Wistful `Winn-Dixie' is a charmer

The fail-safe story of a kid, a dog and some eccentrics


February 18, 2005|By Roger Moore | Roger Moore,ORLANDO SENTINEL

Agood children's movie isn't afraid to be a little wistful. You can have your dog-run-riot-in-the-supermarket scene, your kiddie name-calling. But add a tinge of sadness and regret and you're on to something.

Because of Winn-Dixie gets that. Kate DiCamillo's award-winning novel about a girl and the dog she found at a supermarket has been charmingly adapted by the folks who produced Holes, which is the new yardstick against which smart kids' entertainment is judged. Winn-Dixie is occasionally laugh-out-loud funny. But what works, what will connect with parents and their 5-12 year olds, is that hint of melancholy that floats around the edges of this feather-light comedy.

Opal (Annasophia Robb) is a lonely little new kid in a one-horse town where her daddy, the preacher (Jeff Daniels), is ministering a storefront church. She doesn't know anybody, and nobody wants to know her.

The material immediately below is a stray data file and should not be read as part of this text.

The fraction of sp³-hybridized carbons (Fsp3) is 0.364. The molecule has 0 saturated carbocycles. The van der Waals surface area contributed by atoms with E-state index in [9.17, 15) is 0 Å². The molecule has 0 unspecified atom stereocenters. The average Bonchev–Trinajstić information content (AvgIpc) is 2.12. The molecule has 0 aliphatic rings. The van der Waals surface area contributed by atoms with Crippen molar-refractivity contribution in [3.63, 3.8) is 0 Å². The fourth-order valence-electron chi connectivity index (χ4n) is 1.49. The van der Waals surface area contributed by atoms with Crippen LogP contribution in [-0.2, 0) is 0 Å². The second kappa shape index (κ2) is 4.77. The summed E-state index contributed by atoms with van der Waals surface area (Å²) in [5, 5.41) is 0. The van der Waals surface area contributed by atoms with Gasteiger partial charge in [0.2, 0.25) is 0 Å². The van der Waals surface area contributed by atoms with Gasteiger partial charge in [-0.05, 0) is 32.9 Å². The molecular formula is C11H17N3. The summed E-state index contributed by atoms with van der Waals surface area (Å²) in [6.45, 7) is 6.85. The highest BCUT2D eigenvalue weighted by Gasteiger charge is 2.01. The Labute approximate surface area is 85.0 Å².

Until this stray critter wanders into the local Winn-Dixie.

Opal fibs to save the pooch from the dog catcher. She hassles Daddy. "Can we keep him?" And she names the mutt after the place she found him.

"Just about everything good that happened that summer," she narrates, "happened because of Winn-Dixie."

Winn-Dixie helps her meet people - the aged librarian (Eva Marie Saint); the blind recluse the local kids call a witch (Cicely Tyson); and the drifter (singer Dave Matthews) who somehow is in charge of a pet store that appears designed more to delight your typical 6-year-old, not to sell animals.

Opal discovers the storytelling skills of the librarian, the wisdom of regret from the blind woman, and the singer-drifter's gift for entertaining animals.

And she finds a way into her preacher-dad's broken heart.

All because of you-know-who.

Not everything about Winn-Dixie works. The kid is, truth be told, more adequate than good. But Daniels, Matthews, Saint and Tyson are solid.

Forget the modern setting. This is nostalgia, pure and simple. And you can't remember a great dog without a touch of regret for the lost childhood, the lessons you can't unlearn, that your long-ago mutt represents.

The Orlando Sentinel is a Tribune Publishing newspaper.

Because of Winn-Dixie

Starring Annasophia Robb, Jeff Daniels

Directed by Wayne Wang

Released by 20th Century Fox

Time: 100 minutes

Rated PG

SUN SCORE ** 1/2

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